To doctors, who strive to give patients the best possible treatment, and pharmacists, who work to make sure the right drugs are available, seeing children miss a dose of cancer drugs is a worst-case scenario.

“A cancer diagnosis is terrifying for families and it is an all-hands-on-deck effort by clinicians to treat the disease, so this just adds more stress,” said Alex Munter, CHEO chief executive.

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Alex Munter et al. standing next to a suitcase:  CHEO chief executive Alex Munter. © Tony Caldwell CHEO chief executive Alex Munter.

While Johnston and others keep a close eye on the availability of erwinia asparaginase and other drugs, managing drug shortages and finding suitable alternatives is a daily effort at CHEO and other hospitals across the country. In fact, CHEO has had to commit a pharmacist half-time exclusively to the job of managing shortages, which keep getting worse.

Sometimes, pharmacists can find enough of a drug to treat a child. Or they can find suitable replacements for drugs that are not available — a different size or format, for example. That is something that all hospitals must do in light of increasing shortages.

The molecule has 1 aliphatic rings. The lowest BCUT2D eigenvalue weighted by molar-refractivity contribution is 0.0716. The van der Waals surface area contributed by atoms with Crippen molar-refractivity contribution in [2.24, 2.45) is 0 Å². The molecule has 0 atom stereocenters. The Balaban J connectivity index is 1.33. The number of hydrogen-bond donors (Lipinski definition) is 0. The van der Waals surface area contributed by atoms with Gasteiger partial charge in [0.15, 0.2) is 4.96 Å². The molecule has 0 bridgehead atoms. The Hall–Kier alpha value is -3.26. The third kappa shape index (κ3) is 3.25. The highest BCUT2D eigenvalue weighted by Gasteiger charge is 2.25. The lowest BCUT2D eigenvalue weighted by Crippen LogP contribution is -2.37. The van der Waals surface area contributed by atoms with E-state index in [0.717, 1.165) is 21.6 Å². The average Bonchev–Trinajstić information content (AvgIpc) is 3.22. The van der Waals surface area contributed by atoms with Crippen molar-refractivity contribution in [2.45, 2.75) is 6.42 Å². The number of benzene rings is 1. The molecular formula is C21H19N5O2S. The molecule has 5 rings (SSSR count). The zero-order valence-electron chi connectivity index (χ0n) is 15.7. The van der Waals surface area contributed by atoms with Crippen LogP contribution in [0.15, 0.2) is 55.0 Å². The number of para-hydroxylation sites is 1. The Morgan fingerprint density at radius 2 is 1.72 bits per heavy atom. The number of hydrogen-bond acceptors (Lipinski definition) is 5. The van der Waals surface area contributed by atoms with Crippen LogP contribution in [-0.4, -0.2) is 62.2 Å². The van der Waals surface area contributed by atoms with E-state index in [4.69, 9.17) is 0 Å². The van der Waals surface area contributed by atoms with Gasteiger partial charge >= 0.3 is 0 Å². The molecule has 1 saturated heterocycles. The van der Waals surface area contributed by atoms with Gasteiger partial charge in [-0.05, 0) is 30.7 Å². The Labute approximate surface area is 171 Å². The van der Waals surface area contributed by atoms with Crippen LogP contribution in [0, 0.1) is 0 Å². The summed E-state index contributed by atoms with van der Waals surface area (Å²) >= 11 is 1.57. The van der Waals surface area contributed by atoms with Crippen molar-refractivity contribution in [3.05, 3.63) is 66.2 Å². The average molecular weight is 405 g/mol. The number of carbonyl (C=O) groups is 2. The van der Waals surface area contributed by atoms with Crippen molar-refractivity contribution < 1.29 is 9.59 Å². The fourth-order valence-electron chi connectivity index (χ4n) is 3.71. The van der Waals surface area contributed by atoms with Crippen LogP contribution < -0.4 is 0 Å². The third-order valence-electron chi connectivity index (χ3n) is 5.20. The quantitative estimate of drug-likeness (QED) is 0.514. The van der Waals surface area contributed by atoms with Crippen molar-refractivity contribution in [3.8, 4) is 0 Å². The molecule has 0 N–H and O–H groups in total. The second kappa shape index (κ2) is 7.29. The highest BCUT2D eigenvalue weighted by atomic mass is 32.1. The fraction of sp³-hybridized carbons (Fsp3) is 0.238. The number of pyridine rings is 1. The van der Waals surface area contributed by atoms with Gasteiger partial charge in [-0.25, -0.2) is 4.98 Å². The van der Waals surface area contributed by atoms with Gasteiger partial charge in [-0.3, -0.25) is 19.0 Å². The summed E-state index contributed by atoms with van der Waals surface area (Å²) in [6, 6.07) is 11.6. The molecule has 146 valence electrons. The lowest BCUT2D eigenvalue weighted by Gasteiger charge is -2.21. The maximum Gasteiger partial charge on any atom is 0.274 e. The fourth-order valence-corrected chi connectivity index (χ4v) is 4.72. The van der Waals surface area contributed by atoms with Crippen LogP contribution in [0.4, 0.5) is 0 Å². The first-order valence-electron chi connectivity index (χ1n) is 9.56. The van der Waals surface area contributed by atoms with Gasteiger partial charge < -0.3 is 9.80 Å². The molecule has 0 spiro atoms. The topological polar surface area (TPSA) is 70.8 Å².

But that is often more difficult at children’s hospitals because of the nature of pediatric medicine. If a liquid version of a certain drug is on back order, for example, there might be a tablet form, but that is more difficult to deliver to young children, which makes it difficult to know whether they are getting the correct dose.

Cancer drugs make up about one-third of the current drugs either unavailable or on back order at CHEO.

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Munter and others fear the current situation, which has steadily worsened in recent years, could get much more severe with U.S. states hoping to buy cheaper drugs in bulk in Canada.

“I would say it is a manageable problem, but it is trending in the wrong direction with storm clouds on the horizon,” said Munter.

Groups representing hospitals, pharmacists, patients and others have called on the federal government to safeguard Canada’s drug supply from bulk buying by U.S. states and others.

“We have been pushing Health Canada and the federal government to ensure they are using every lever possible to protect us,” said Paul-Emile Cloutier, president and chief executive of HealthCareCAN, the national body representing hospitals, and health-care organizations.

CHEO is not alone in having a patient who missed a treatment because of shortages, said Emily Gruenwoldt, head of Children’s Health Care Canada, which represents organizations providing children’s health care services.

“We are hearing a lot of stories about drug shortages across the country, more than ever before, and these drug shortages are taking a longer time to resolve. Where there is an alternative, wonderful, but where there isn’t it is leaving patients and their families in a really precarious position,” she said.